Crude Steady, Economy Remains in Focus
LONDON (Dow Jones Newswires), Feb. 16, 2009
Crude prices were largely unchanged in European trade Monday as economy concerns continued to dominate moves and as a U.S. holiday promised to keep liquidity thin.
Optimism surrounding the passage of a U.S. economic stimulus package provided some support for prices, but a reminder of the tough economic conditions currently sapping both sentiment and demand for crude came from Tokyo Monday, where data revealed that the Japanese economy shrank at its sharpest pace in more than three decades in the final quarter of 2008.
Nymex March crude briefly traded back over $38 a barrel Monday, extending last Friday's short-covering inspired rally, but with European equities also proving a headwind to gains, prices remain trapped inside recent ranges.
"On the downside, something of a floor is forming in the low $30-$35 range, basis the nearby crude contract," said Edward Meir, analyst at MF Global in New York.
While production cuts from the Organization of Petroleum Exporting Countries were helping to prop up prices, any rallies above $50 look vulnerable, he added, "given the deteriorating global macro backdrop."
At 1154 GMT, the front-month April Brent contract on London's ICE futures exchange was down 7 cents at $44.74 a barrel.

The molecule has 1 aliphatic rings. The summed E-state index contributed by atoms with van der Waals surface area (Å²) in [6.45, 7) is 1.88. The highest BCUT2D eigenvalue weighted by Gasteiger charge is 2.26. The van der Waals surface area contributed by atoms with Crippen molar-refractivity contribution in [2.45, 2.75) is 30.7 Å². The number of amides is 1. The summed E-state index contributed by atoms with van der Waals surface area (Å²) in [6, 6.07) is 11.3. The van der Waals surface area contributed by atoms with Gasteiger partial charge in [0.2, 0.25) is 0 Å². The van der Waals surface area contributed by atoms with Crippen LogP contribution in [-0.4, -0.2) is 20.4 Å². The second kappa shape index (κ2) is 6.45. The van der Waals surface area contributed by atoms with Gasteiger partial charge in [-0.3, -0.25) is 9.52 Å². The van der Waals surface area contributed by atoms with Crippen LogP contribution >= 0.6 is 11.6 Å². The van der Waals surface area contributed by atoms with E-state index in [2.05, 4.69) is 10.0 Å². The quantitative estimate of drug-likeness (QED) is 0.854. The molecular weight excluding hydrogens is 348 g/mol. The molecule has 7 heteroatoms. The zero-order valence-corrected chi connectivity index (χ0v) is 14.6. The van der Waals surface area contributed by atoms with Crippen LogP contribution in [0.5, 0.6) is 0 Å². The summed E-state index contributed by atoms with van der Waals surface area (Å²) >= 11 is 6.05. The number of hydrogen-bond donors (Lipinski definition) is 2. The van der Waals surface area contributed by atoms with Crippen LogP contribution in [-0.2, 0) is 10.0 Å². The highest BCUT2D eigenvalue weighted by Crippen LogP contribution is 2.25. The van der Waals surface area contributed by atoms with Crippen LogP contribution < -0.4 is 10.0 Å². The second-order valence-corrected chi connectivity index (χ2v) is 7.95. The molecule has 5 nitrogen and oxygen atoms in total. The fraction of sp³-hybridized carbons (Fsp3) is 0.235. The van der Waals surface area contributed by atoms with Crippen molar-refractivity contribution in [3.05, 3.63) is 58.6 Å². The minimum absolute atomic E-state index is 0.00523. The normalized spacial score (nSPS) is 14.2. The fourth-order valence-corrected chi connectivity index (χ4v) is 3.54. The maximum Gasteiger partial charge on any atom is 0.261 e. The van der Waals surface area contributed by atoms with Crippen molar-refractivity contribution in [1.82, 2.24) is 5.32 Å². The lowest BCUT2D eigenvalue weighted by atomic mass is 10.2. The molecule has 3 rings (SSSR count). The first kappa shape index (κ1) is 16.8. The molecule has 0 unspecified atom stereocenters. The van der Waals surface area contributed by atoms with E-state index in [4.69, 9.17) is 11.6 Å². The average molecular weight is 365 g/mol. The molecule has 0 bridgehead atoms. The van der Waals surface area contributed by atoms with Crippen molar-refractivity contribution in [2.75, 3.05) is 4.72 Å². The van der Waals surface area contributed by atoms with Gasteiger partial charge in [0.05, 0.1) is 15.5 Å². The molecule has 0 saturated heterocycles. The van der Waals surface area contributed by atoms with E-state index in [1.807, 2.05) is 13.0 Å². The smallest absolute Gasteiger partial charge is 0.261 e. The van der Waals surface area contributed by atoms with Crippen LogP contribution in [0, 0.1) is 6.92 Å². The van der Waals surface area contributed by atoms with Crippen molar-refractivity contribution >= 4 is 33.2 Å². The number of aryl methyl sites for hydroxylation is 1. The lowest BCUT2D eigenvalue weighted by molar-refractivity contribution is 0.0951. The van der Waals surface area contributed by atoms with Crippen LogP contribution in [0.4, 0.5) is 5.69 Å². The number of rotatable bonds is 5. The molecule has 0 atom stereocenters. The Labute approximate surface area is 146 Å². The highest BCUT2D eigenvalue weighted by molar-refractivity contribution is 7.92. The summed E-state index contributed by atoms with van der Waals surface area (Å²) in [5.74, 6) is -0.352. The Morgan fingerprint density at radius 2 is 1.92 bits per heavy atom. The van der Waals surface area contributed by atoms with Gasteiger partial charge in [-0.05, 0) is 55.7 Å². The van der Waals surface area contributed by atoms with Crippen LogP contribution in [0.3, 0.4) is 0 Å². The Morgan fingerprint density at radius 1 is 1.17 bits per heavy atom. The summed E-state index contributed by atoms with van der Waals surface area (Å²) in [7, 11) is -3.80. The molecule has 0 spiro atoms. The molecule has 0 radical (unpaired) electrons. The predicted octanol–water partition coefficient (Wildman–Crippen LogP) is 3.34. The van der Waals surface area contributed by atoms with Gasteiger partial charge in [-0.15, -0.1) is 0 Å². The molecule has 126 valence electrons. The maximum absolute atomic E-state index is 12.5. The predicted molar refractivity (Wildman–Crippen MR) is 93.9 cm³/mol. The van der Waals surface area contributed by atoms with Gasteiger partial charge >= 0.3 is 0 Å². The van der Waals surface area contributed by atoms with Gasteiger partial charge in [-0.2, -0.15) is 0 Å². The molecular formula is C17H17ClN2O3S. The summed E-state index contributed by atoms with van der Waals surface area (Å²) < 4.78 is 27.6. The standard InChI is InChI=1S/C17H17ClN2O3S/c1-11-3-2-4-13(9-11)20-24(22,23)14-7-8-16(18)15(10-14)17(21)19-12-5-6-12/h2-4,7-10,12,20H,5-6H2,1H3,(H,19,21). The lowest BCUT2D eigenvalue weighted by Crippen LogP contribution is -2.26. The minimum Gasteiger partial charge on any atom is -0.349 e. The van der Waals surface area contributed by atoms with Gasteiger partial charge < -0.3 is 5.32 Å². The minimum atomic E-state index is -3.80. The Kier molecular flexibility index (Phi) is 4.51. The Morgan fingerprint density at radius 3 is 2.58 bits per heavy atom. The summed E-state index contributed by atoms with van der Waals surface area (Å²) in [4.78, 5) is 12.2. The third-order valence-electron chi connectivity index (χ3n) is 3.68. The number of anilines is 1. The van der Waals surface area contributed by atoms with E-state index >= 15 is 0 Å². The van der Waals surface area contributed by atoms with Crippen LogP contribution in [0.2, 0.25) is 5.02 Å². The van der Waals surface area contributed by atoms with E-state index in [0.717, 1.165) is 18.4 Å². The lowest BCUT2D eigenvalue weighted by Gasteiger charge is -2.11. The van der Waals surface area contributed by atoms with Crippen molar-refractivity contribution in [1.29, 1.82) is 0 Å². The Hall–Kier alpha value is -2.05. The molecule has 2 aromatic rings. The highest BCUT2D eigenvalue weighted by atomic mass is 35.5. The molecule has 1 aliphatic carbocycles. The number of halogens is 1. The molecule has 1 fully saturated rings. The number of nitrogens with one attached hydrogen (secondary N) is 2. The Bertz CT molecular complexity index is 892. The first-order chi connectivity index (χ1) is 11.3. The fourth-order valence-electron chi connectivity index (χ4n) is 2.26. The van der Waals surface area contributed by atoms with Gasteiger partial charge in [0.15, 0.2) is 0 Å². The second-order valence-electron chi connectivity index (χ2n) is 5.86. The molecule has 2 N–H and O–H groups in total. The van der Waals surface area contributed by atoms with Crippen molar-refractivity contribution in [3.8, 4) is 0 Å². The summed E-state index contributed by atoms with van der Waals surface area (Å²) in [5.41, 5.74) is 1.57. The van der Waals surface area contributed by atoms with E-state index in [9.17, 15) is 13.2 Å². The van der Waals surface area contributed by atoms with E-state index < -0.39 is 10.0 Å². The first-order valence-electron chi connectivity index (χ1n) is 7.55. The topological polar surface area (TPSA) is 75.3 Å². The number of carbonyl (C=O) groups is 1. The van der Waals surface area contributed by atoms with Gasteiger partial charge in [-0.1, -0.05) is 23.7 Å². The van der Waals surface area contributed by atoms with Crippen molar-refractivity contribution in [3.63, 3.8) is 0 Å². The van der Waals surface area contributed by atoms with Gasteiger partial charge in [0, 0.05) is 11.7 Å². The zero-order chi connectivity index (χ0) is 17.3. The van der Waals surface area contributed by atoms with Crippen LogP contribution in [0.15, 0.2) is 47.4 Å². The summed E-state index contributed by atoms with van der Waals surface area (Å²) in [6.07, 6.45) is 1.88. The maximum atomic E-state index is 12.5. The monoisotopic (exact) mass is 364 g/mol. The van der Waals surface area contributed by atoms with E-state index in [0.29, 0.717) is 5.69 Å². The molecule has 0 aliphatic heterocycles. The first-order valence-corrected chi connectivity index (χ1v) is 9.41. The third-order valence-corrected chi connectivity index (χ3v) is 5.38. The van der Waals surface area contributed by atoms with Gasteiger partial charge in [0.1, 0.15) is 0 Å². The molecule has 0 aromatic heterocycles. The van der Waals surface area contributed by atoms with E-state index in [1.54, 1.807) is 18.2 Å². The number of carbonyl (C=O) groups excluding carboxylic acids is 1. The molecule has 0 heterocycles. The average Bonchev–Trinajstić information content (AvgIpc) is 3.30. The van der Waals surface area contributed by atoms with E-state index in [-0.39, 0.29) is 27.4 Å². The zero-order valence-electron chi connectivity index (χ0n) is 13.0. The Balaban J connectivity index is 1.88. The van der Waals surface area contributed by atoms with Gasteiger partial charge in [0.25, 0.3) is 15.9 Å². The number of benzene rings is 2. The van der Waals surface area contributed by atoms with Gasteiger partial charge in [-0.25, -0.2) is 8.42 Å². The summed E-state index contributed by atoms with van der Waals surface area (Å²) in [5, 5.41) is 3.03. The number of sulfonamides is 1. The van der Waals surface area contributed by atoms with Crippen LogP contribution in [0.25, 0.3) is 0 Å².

The front-month March light, sweet, crude contract on the New York Mercantile Exchange was trading 16 cents higher at $37.67 a barrel.
The ICE's gasoil contract for March delivery was down $2.25 at $408.50 a metric ton, while Nymex gasoline for March delivery was up 39 points at 121.02 cents a gallon.
U.S. President Barack Obama is expected to sign a $787 billion economic stimulus bill Tuesday which, allied with similar efforts elsewhere as well as more evidence of OPEC output cuts, could contribute to higher oil prices towards the end of the year, some said.
"Combined with an economy reaching a bottoming in the third quarter, we can expect a recovery in the price of oil. The simultaneous monetary and fiscal push (U.S. and Chinese infrastructure spending) will also be supportive of higher prices," BNP Paribas analysts, led by Harry Tchilinguirian, said in a note. They forecast Nymex crude prices to average $70 a barrel in the fourth quarter.
Nonetheless, pessimism surrounding the global economy has largely blunted the impact of OPEC's production cuts of 4.2 million barrels a day announced since September. The lack of response has nurtured expectations that the group may seek to take further measures to boost prices when it meets again next month in Vienna, particularly after it Friday forecast 2009 global oil demand would be down 600,000 barrels a day on 2008 levels.
The International Energy Agency on Monday urged OPEC nations against cutting output again when it meets March 15 in Vienna.
"If OPEC is aiming at rapid increases by cutting supply, maybe it would not be good for economic recovery. We think OPEC countries should take a closer look at the market and make a flexible decision," IEA chief Nobuo Tanaka told reporters on the sidelines of an energy conference in London Monday.
Tanaka said the IEA currently expects global oil demand to rebound next year, with growth of 1 million barrels a day, or roughly 1%, forecast.
Nymex floor trading is closed Monday for the U.S. Presidents Day holiday, although electronic trading continued. Settlement prices will be issued after the close of floor trading on Tuesday.
Copyright (c) 2009 Dow Jones & Company, Inc.
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